Without the power of the Holy Spirit, we are powerless to conquer sin in a way that honors God. Our ability to fight sin and do good works is a gift, for, as Augustine loved to quote, “What do you have that you did not receive?” (1 Corinthians 4:7). Every temptation resisted, every thought captured, every sin killed is accomplished by the grace of the Holy Spirit’s power at work in us.
The Christian life has this baffling paradox at its heart: we are simultaneously sinners and saints. We are both able to sin and able not to sin.
As saints, we’ve experienced the power of new birth (2 Corinthians 5:17) and tasted “the firstfruits of the Spirit” (Romans 8:23). Yet despite these miraculous realities, we keep on sinning, to our great dismay and shame. And if we think we don’t sin, John tells us we’re deceiving ourselves (1 John 1:8). As much as we wish it were not so, saints still sin.
Sinning as a saint can cause two opposite (and equally) wrong reactions. On the one hand, we can respond with prideful presumption in our power to overcome sin. On the other hand, we can react with helpless despair in the face of our persistent sin. What should we do? One early church pastor, Augustine of Hippo (354–430), has given us categories for understanding our relationship to sin, as well as hope for saints in the fight with sin.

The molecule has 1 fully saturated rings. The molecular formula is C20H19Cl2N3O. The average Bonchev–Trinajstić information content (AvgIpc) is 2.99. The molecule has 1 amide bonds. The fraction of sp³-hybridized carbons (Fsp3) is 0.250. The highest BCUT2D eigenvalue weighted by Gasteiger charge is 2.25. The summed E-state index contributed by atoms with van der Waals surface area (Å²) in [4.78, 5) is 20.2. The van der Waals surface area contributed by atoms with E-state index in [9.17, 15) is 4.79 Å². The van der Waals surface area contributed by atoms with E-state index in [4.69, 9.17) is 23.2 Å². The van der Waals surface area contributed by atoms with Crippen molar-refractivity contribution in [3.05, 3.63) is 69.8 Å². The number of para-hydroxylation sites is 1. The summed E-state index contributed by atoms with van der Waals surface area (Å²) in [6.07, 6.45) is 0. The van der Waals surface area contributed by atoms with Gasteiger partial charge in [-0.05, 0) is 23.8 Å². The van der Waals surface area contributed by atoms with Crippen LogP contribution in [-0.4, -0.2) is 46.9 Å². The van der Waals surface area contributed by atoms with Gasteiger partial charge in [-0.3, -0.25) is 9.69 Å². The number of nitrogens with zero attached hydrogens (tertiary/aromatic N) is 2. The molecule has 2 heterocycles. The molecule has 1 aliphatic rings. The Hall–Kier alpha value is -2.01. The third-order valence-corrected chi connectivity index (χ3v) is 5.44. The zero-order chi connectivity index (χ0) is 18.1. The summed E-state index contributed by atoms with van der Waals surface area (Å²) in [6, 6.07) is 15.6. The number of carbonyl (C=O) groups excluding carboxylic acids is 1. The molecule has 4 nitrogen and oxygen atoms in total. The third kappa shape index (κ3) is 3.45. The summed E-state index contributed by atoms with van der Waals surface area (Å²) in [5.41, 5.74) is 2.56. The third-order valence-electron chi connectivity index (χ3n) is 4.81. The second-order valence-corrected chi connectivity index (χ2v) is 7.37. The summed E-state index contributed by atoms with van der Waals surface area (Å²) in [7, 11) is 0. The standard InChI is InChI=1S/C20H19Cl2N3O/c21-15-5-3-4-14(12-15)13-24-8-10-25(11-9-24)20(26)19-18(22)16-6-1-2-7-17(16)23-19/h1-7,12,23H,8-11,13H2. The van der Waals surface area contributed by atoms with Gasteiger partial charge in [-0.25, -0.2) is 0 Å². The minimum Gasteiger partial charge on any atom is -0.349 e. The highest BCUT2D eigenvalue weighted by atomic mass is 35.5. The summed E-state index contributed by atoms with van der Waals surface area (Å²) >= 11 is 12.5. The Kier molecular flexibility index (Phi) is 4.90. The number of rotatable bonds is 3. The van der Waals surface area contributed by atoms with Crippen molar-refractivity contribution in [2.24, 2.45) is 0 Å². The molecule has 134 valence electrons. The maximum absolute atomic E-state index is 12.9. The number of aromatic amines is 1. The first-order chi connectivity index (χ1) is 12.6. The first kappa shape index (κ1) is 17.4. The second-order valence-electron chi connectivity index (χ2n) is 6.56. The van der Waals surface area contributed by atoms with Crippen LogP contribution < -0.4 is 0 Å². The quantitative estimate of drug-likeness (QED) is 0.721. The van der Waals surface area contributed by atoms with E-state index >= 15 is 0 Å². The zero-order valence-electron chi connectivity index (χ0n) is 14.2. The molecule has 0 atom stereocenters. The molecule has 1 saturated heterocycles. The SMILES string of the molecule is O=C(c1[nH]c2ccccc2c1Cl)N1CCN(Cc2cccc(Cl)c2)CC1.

Sin and (In)Ability
The arc of salvation history — creation, fall, redemption, consummation — frames Augustine’s categories for man’s relationship to sin (see, for example, On Correction & Grace XXXIII; The Enchiridion CXVIII). In the garden before the fall, Adam was able to sin (Latin posse peccare). And sadly, he did (Genesis 3:6).
After the fall, Adam’s original sin corrupted all mankind such that all men were not able to not sin (non posse non peccare). Fallen man’s inability to live righteously is so complete that Scripture calls us dead in sin (Ephesians 2:1–2). Only by Christ’s death and resurrection are we made alive and by the Spirit newly able not to sin (posse non pecarre). The power of sin over us has been broken (Romans 6:6–7).
Yet the presence of sin has not disappeared (Romans 6:12). This is the present experience of saints who still sin. We are still able to sin and now able not to sin. Because of the frustrating reality of ongoing sin, we groan with anticipation (Romans 8:23) for the day when we will be gloriously not able to sin (non posse pecarre). We hope in the day when we will see Christ face to face (1 Corinthians 13:12) and when all things will be made new (Revelation 21:1–8).